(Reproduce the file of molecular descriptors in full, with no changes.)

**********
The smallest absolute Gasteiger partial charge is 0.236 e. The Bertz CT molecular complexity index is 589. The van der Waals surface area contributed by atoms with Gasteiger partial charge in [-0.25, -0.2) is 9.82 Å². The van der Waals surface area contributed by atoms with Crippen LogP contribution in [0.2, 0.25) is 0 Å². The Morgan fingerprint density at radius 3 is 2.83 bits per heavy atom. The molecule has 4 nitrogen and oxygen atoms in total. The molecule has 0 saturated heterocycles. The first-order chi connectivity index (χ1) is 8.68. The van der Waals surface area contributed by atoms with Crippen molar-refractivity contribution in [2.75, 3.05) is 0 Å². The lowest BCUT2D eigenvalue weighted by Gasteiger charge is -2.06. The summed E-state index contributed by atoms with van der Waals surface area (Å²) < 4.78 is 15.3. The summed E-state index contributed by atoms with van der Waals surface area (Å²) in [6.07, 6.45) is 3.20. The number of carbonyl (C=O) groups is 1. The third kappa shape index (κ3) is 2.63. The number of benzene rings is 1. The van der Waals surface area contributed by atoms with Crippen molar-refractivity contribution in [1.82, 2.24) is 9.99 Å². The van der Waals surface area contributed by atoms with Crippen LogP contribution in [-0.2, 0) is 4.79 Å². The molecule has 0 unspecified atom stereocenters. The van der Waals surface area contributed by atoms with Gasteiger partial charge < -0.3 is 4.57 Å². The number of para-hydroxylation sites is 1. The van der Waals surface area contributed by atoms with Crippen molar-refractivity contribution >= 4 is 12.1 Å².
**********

The smallest absolute Gasteiger partial charge is 0.236 e. The Bertz CT molecular complexity index is 589. The van der Waals surface area contributed by atoms with Gasteiger partial charge in [-0.25, -0.2) is 9.82 Å². The van der Waals surface area contributed by atoms with Crippen LogP contribution in [0.2, 0.25) is 0 Å². The Morgan fingerprint density at radius 3 is 2.83 bits per heavy atom. The molecule has 4 nitrogen and oxygen atoms in total. The molecule has 0 saturated heterocycles. The first-order chi connectivity index (χ1) is 8.68. The van der Waals surface area contributed by atoms with Crippen molar-refractivity contribution in [2.75, 3.05) is 0 Å². The lowest BCUT2D eigenvalue weighted by Gasteiger charge is -2.06. The summed E-state index contributed by atoms with van der Waals surface area (Å²) < 4.78 is 15.3. The summed E-state index contributed by atoms with van der Waals surface area (Å²) in [6.07, 6.45) is 3.20. The number of carbonyl (C=O) groups is 1. The third kappa shape index (κ3) is 2.63. The number of benzene rings is 1. The van der Waals surface area contributed by atoms with Crippen molar-refractivity contribution in [1.82, 2.24) is 9.99 Å². The van der Waals surface area contributed by atoms with Crippen LogP contribution in [-0.2, 0) is 4.79 Å². The molecule has 0 unspecified atom stereocenters. The van der Waals surface area contributed by atoms with Gasteiger partial charge < -0.3 is 4.57 Å². The number of para-hydroxylation sites is 1. The van der Waals surface area contributed by atoms with Crippen molar-refractivity contribution >= 4 is 12.1 Å².